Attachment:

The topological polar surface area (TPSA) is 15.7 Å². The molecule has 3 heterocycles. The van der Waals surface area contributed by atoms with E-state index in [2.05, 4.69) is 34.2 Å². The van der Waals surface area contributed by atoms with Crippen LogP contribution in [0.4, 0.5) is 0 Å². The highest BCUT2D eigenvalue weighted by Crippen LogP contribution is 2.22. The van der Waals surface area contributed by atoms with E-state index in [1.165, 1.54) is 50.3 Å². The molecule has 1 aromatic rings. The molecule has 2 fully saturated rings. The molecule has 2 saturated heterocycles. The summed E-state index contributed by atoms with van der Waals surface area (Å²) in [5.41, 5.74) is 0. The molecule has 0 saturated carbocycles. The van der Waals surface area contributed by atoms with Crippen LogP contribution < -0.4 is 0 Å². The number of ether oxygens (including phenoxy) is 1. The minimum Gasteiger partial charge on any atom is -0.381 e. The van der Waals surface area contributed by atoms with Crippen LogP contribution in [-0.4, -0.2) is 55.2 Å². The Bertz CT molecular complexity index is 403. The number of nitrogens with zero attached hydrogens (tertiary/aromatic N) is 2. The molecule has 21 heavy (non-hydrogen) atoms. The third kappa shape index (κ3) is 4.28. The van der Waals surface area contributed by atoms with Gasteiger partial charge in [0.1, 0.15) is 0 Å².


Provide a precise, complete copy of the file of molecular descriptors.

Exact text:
The topological polar surface area (TPSA) is 15.7 Å². The molecule has 3 heterocycles. The van der Waals surface area contributed by atoms with E-state index in [2.05, 4.69) is 34.2 Å². The van der Waals surface area contributed by atoms with Crippen LogP contribution in [0.4, 0.5) is 0 Å². The highest BCUT2D eigenvalue weighted by Crippen LogP contribution is 2.22. The van der Waals surface area contributed by atoms with E-state index in [1.165, 1.54) is 50.3 Å². The molecule has 1 aromatic rings. The molecule has 2 fully saturated rings. The molecule has 2 saturated heterocycles. The summed E-state index contributed by atoms with van der Waals surface area (Å²) in [5.41, 5.74) is 0. The molecule has 0 saturated carbocycles. The van der Waals surface area contributed by atoms with Crippen LogP contribution < -0.4 is 0 Å². The number of ether oxygens (including phenoxy) is 1. The minimum Gasteiger partial charge on any atom is -0.381 e. The van der Waals surface area contributed by atoms with Crippen LogP contribution in [-0.4, -0.2) is 55.2 Å². The Bertz CT molecular complexity index is 403. The number of nitrogens with zero attached hydrogens (tertiary/aromatic N) is 2. The molecule has 21 heavy (non-hydrogen) atoms. The third kappa shape index (κ3) is 4.28. The van der Waals surface area contributed by atoms with Gasteiger partial charge in [0.1, 0.15) is 0 Å².